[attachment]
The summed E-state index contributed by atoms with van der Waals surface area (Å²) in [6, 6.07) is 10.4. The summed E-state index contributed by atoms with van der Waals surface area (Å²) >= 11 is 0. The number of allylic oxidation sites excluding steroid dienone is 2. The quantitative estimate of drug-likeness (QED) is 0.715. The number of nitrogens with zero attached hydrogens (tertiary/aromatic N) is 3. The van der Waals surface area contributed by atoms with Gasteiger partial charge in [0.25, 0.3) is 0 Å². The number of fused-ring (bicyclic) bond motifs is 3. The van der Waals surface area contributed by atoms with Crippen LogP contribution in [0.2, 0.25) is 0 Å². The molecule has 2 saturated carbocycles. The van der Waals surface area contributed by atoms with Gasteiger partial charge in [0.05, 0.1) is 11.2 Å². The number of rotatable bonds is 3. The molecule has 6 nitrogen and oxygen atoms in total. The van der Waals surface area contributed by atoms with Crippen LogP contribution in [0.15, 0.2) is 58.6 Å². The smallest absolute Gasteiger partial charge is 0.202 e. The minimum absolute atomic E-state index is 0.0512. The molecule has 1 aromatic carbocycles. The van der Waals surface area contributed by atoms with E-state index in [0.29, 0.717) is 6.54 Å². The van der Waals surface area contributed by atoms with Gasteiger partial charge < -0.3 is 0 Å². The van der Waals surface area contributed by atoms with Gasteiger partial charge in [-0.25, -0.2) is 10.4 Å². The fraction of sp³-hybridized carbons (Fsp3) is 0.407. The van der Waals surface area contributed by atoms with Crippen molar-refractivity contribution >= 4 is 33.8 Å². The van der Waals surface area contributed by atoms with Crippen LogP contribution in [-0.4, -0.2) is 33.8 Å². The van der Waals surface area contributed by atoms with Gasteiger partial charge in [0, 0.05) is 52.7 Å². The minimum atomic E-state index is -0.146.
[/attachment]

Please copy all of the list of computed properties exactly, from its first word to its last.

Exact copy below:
The summed E-state index contributed by atoms with van der Waals surface area (Å²) in [6, 6.07) is 10.4. The summed E-state index contributed by atoms with van der Waals surface area (Å²) >= 11 is 0. The number of allylic oxidation sites excluding steroid dienone is 2. The quantitative estimate of drug-likeness (QED) is 0.715. The number of nitrogens with zero attached hydrogens (tertiary/aromatic N) is 3. The van der Waals surface area contributed by atoms with Gasteiger partial charge in [0.25, 0.3) is 0 Å². The number of fused-ring (bicyclic) bond motifs is 3. The van der Waals surface area contributed by atoms with Crippen LogP contribution in [0.2, 0.25) is 0 Å². The molecule has 2 saturated carbocycles. The van der Waals surface area contributed by atoms with Gasteiger partial charge in [0.05, 0.1) is 11.2 Å². The number of rotatable bonds is 3. The molecule has 6 nitrogen and oxygen atoms in total. The van der Waals surface area contributed by atoms with Crippen LogP contribution in [0.15, 0.2) is 58.6 Å². The smallest absolute Gasteiger partial charge is 0.202 e. The minimum absolute atomic E-state index is 0.0512. The molecule has 1 aromatic carbocycles. The van der Waals surface area contributed by atoms with E-state index in [0.29, 0.717) is 6.54 Å². The van der Waals surface area contributed by atoms with Gasteiger partial charge < -0.3 is 0 Å². The van der Waals surface area contributed by atoms with Gasteiger partial charge in [-0.25, -0.2) is 10.4 Å². The fraction of sp³-hybridized carbons (Fsp3) is 0.407. The van der Waals surface area contributed by atoms with Crippen molar-refractivity contribution >= 4 is 33.8 Å². The van der Waals surface area contributed by atoms with Crippen LogP contribution in [-0.4, -0.2) is 33.8 Å². The van der Waals surface area contributed by atoms with Gasteiger partial charge in [0, 0.05) is 52.7 Å². The minimum atomic E-state index is -0.146.